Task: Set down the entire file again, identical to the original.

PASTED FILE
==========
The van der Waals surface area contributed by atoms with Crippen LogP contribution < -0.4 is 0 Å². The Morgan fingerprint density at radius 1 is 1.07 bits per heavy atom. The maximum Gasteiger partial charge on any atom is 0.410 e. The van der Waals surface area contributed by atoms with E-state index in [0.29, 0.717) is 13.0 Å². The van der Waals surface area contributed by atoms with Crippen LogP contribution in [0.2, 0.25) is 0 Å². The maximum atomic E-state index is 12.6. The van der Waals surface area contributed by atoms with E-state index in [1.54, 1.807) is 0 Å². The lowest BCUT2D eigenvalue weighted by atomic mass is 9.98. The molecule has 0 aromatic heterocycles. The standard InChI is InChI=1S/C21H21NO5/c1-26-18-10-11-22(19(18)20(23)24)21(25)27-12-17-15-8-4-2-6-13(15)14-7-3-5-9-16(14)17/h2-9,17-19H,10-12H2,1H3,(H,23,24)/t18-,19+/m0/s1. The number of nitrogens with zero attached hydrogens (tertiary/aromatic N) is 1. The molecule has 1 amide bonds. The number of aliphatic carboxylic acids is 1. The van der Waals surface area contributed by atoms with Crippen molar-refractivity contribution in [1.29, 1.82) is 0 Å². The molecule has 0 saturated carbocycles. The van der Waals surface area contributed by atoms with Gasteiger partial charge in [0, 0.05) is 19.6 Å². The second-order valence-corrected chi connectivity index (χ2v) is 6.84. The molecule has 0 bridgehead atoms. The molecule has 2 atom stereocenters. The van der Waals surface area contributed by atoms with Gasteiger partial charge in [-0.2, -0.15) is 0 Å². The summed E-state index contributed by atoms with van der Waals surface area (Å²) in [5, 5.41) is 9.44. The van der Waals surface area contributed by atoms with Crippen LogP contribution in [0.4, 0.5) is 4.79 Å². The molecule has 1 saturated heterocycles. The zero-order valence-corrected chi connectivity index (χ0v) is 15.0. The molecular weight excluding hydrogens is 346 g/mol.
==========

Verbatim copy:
The van der Waals surface area contributed by atoms with Crippen LogP contribution < -0.4 is 0 Å². The Morgan fingerprint density at radius 1 is 1.07 bits per heavy atom. The maximum Gasteiger partial charge on any atom is 0.410 e. The van der Waals surface area contributed by atoms with E-state index in [0.29, 0.717) is 13.0 Å². The van der Waals surface area contributed by atoms with Crippen LogP contribution in [0.2, 0.25) is 0 Å². The maximum atomic E-state index is 12.6. The van der Waals surface area contributed by atoms with E-state index in [1.54, 1.807) is 0 Å². The lowest BCUT2D eigenvalue weighted by atomic mass is 9.98. The molecule has 0 aromatic heterocycles. The standard InChI is InChI=1S/C21H21NO5/c1-26-18-10-11-22(19(18)20(23)24)21(25)27-12-17-15-8-4-2-6-13(15)14-7-3-5-9-16(14)17/h2-9,17-19H,10-12H2,1H3,(H,23,24)/t18-,19+/m0/s1. The number of nitrogens with zero attached hydrogens (tertiary/aromatic N) is 1. The molecule has 1 amide bonds. The number of aliphatic carboxylic acids is 1. The van der Waals surface area contributed by atoms with Crippen molar-refractivity contribution in [1.29, 1.82) is 0 Å². The molecule has 0 saturated carbocycles. The van der Waals surface area contributed by atoms with Gasteiger partial charge in [0, 0.05) is 19.6 Å². The second-order valence-corrected chi connectivity index (χ2v) is 6.84. The molecule has 0 bridgehead atoms. The molecule has 2 atom stereocenters. The van der Waals surface area contributed by atoms with Gasteiger partial charge in [-0.2, -0.15) is 0 Å². The summed E-state index contributed by atoms with van der Waals surface area (Å²) in [5, 5.41) is 9.44. The van der Waals surface area contributed by atoms with Crippen LogP contribution in [0.4, 0.5) is 4.79 Å². The molecule has 1 saturated heterocycles. The zero-order valence-corrected chi connectivity index (χ0v) is 15.0. The molecular weight excluding hydrogens is 346 g/mol.